7 Things You May Not Know About Government in Australia

Are you thinking about teaching Australian Government in your classroom? Did you know these facts about the Australian political system and Australian political history?

7 Things You May Not Know About Government in Australia. A sneak peek into the government systems of Australia - perfect for social studies and government classes around the world. A Galarious Goods blog post

1. Australians Do Not Directly Elect the Prime Minister

Unlike the United State of America, Australians do not make a direct vote for the political leader of the country. Instead they vote for local representatives who are usually members of political parties. The political party with the most representatives chooses one of the representatives to be Prime Minister.

2. This Can Lead to Sudden Changes . . . 

Political parties can choose to change the Prime Minister without a public election - this often happens when they disagree with the leader or they think a new leader will do better. In 2010 there was a sudden change when the representatives of the Labor Party decided that Julia Gillard should replace Kevin Rudd. In 2013 they went back to Kevin Rudd. In 2015 the Liberal Party decided to change from Tony Abbott to Malcolm Turnbull, then in 2018 they swapped from Malcolm Turnbull to Scott Morrison. The main two political parties in Australia have made changes to stop this happening in the future - but it is totally legal and acceptable under the Australian constitution.

3. The Prime Minister is Not the Head of State of Australia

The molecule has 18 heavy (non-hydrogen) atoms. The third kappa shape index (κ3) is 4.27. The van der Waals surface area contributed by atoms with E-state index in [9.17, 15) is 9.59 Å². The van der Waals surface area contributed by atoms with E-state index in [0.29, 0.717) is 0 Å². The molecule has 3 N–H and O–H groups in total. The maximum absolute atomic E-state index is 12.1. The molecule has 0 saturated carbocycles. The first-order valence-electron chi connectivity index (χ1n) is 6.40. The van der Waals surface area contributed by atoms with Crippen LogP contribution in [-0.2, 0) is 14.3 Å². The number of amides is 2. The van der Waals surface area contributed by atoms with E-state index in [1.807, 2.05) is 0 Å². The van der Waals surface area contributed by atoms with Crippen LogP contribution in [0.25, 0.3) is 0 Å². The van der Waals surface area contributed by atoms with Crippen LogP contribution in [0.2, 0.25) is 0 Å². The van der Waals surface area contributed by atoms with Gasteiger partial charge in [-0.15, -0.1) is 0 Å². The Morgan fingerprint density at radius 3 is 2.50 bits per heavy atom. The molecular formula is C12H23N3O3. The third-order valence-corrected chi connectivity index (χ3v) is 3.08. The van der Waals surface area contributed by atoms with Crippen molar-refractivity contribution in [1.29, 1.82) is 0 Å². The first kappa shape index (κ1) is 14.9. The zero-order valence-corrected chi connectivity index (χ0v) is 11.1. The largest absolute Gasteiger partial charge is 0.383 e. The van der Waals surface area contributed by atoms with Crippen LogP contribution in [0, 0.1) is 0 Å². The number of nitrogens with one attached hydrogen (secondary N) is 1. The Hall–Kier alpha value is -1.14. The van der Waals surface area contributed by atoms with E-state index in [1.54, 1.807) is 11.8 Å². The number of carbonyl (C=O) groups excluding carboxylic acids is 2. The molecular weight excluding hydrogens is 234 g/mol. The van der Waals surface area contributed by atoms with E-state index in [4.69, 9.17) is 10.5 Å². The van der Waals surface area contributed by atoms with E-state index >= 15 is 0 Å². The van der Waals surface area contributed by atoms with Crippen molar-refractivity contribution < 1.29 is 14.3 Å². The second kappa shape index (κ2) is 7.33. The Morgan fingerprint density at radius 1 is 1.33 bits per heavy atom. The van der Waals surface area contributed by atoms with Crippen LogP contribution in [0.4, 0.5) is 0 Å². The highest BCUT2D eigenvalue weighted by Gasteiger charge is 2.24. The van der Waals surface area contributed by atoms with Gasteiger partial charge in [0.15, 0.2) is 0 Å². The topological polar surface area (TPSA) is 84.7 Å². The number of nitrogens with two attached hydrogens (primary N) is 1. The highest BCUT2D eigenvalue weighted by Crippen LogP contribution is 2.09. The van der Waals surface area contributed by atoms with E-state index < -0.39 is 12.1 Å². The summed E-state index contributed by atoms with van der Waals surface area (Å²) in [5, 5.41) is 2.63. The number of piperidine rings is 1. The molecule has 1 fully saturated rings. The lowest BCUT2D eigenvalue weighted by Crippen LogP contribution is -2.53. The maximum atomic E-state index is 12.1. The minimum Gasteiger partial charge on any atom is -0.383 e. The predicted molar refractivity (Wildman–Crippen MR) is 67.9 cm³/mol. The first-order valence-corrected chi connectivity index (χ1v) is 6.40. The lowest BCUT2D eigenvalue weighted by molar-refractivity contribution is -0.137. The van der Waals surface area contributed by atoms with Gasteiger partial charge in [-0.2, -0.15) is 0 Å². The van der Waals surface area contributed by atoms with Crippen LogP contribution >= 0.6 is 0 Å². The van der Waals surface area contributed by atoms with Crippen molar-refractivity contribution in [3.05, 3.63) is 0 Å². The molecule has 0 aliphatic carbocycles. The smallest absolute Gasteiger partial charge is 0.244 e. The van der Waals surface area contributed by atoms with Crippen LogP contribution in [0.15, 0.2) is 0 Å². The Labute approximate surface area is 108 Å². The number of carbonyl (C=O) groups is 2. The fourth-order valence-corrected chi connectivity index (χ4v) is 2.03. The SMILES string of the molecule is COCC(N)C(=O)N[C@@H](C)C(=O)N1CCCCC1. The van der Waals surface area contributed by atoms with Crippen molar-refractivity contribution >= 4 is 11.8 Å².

The head of state of Australia is Queen Elizabeth II. She has representatives in Australia - the Governor-General and the Governors. In 1999 there was a referendum vote to decide if Australia should become a republic with an Australian head of state. However, the Australian people voted to remain a monarchy and the Queen remains as the head of state.

4. Australia has Compulsory Voting

All Australian citizens over the age of 18 are required to register and vote - it's considered one of the responsibilities of citizenship.

5. Australians Usually Use a Pencil and Paper to Vote

All voters in Australia are given paper ballots and all voting booths provide pencils. Australia started using pencils because they were quicker to use than ink pens, but they continue to use them because they are easy to prepare, store and maintain. You can bring your own pen to voting if you wish.

6. Australians Vote on Saturday - and Eat Sausages!

Voting in Australia is held on Saturdays when most Australians are available to vote (although you can vote earlier if you need to). Voting is usually held at schools and churches and they often hold sales to raise money. The most popular sale is a sausage sizzle - barbecued sausage on bread with sauce. At recent elections voters have compared the best sausage sizzles and shared photos of their sausages on social media! Check out the #democracysausage tag on Instagram!

7. An Australian Prime Minister Once Went Missing

In December 1967, Prime Minister Harold Holt went swimming and never came back. Although it is presumed that he was drowned, his body was never recovered. After his death, a swimming pool complex was named in his honour.